Italian High Renaissance Painter, ca.1485-1576
Italian painter active in Venice. As a young man he was taught by the Bellini family and worked closely with Giorgione. His early works are so similar in style to Giorgione's as to be indistinguishable, but soon after Giorgione's early death Titian established himself as the leading painter of the Republic of Venice. Among his most important religious paintings is the revolutionary and monumental Assumption (1516 ?C 18) for Santa Maria dei Frari, in which the Virgin ascends to heaven in a blaze of colour accompanied by a semicircle of angels. Titian was also interested in mythological themes, and his many depictions of Venus display his work's sheer beauty and inherent eroticism. Bacchus and Ariadne (1520 ?C 23), with its pagan abandon, is one of the greatest works of Renaissance art. Titian was sought after for his psychologically penetrating portraits, which include portrayals of leading Italian aristocrats, religious figures, and Emperor Charles V. He reached the height of his powers in The Rape of Europa (c. 1559 ?C 62), one of several paintings done for Philip II of Spain. He was recognized as supremely gifted in his lifetime, and his reputation has never declined.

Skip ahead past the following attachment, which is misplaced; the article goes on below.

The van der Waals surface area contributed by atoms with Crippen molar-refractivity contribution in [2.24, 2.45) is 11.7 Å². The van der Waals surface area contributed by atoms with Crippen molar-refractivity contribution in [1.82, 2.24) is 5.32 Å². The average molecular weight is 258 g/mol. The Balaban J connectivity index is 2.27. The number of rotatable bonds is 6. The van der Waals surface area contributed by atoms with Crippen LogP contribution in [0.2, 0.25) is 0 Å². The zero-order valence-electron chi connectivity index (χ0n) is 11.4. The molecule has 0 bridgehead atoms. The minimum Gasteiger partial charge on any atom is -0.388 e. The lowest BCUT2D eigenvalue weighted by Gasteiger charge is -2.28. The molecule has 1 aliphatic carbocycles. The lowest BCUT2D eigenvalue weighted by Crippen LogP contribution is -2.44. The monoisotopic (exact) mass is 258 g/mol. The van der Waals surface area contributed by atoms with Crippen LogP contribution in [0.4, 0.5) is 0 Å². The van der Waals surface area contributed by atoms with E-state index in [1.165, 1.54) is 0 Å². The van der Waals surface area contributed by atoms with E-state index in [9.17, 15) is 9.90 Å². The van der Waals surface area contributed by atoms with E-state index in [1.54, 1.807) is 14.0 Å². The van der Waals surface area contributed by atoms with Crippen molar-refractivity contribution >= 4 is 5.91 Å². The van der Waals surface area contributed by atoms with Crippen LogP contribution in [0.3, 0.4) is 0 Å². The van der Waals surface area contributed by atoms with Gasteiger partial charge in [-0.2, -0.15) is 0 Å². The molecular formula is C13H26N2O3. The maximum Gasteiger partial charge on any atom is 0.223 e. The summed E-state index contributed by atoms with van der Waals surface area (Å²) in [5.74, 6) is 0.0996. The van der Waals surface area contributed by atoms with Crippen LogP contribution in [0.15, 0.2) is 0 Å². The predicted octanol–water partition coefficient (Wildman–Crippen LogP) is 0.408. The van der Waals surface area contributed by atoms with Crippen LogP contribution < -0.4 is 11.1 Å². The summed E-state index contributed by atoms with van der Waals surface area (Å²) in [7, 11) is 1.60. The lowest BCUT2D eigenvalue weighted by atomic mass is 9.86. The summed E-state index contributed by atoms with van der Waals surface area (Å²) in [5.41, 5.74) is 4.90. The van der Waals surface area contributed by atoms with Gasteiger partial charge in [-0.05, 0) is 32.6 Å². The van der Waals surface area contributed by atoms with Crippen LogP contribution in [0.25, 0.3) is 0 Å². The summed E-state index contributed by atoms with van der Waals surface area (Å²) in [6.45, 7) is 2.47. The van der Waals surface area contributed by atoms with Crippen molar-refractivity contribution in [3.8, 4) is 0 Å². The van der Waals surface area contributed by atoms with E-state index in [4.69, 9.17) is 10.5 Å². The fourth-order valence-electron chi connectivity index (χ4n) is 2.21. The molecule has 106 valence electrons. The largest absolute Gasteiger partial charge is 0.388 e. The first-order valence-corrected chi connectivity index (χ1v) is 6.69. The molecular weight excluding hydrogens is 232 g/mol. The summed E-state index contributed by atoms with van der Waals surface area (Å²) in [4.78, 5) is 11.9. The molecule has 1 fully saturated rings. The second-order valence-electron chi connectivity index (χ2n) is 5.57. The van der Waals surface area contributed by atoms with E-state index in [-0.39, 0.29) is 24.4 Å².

ID: 61136 Titian unmatched handling of color is exemplified by his Danae, Titian's unmatched handling of color is exemplified by his Danae, one of several mythological paintings, or "poesie" ("poems") as the painter called them, done for Philip II of Spain. Although Michelangelo adjudged this piece deficient from the point of view of drawing, Titian and his studio produced several versions for other patrons.